13. Notre Dame OL Zack Martin (6-4, 308, 5.22): The vast majority of Martin's school record 52 career starts came at left tackle but his squareish frame and 32 1/4-inch arms will earn him a projection inside to guard for many. Regardless of where he lines up, Martin plays with the controlled aggression I love along the offensive line, latching on and controlling opponents with excellent strength. Martin was the best player on the field in Mobile.
14. Pittsburgh DT Aaron Donald (6-1, 285, 4.68): Given the way he dominated competition in the ACC and at the Senior Bowl and combine, no player has enjoyed a more steady rise up draft boards than Donald. His size likely limits him to a three-technique role in the 4-3 alignment but given the NFL's increasing reliance on the pass, he is entering the league at the perfect time to star in just this capacity.
15. Ohio State OLB Ryan Shazier* (6-1, 237, 4.58): Shazier may lack elite size but his instincts, speed and bone-jarring hits make him a fearful defender that offenses must account for on every snap. Statistics don't always tell the story, but they do with Shazier, whose 143 tackles, including an eye-popping 22.5 tackles for loss, not only led the Big Ten last season, they combined to rank among the best seasons from any Buckeye defender over the past quarter century. Shazier's unique explosiveness also came through in tests. His 42-inch vertical jump led all participants at the 2014 combine and his 10-foot, 10-inch broad jump ranked fourth. Shazier also was unofficially clocked at a staggering 4.36 seconds in the 40-yard dash at his March 7 pro day.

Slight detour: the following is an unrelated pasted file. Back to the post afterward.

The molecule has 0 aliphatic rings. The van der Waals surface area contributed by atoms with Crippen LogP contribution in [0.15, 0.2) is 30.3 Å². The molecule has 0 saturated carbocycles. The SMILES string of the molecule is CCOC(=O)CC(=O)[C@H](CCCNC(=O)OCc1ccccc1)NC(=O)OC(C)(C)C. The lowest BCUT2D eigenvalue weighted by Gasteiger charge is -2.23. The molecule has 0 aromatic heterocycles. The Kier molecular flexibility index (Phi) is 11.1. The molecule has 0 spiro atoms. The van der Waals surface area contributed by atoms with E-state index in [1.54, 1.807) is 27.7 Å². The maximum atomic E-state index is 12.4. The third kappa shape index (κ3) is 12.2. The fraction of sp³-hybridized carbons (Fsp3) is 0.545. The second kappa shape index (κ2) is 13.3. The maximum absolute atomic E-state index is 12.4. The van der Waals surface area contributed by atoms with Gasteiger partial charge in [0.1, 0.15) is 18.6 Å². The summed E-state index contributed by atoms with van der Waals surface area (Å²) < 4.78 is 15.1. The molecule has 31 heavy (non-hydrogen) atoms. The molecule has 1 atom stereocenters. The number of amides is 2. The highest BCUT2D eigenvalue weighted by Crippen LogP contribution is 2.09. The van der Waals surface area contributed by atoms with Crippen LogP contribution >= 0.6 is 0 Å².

16. Michigan OT Taylor Lewan (6-7, 309, 4.87): Massive, durable and ridiculously athletic for the position, Lewan's talent is obvious. The former defensive lineman plays with the tenacity and physicality you'd expect but remains overly reliant on his natural tools. Further, he sometimes allows his emotions to get the better of him, too often drawing silly penalties throughout his career. His reputation as an instigator wasn't helped with news that he's facing three misdemeanor assault charges based on an incident outside of a bar in Ann Arbor hours after his beloved Wolverines lost to Ohio State last season. Lewan has top 10 talent but in order to maximize his potential, he'll need to show improved maturity in the NFL.
17. Texas A&M QB Johnny Manziel* (6-0, 207, 4.68): Manziel's vision, elusiveness and accuracy while on the move make him a magician in the improvisational game. Red flags were raised with mediocre performances against LSU and Missouri to end the regular season, however, as each team was able to contain his backyard-style of play by penning him in the pocket. Unable to create passing lanes with his feet, Manziel struggled with anticipation and accuracy. While there were no defenders at his March 27 pro day, Manziel did throw very well during a scripted 65-pass throwing regimen -- all while taking snaps from under center.
18. Missouri DE Kony Ealy* (6-4, 273, 4.92): While teammate Michael Sam generates more media attention, scouts are increasingly intrigued by Ealy because of his impressive combination of size and athleticism. He led all defensive linemen at the combine with a 6.83-second time in the 3-cone drill -- a test designed to show change-of-direction ability, and shaved more than a fifth of a second off of his combine 40-yard dash time (4.92) at his pro day (4.70). He remains a bit rough around the edges, but Ealy is a highly versatile defender who projects well to the 4-3 and 3-4 alike.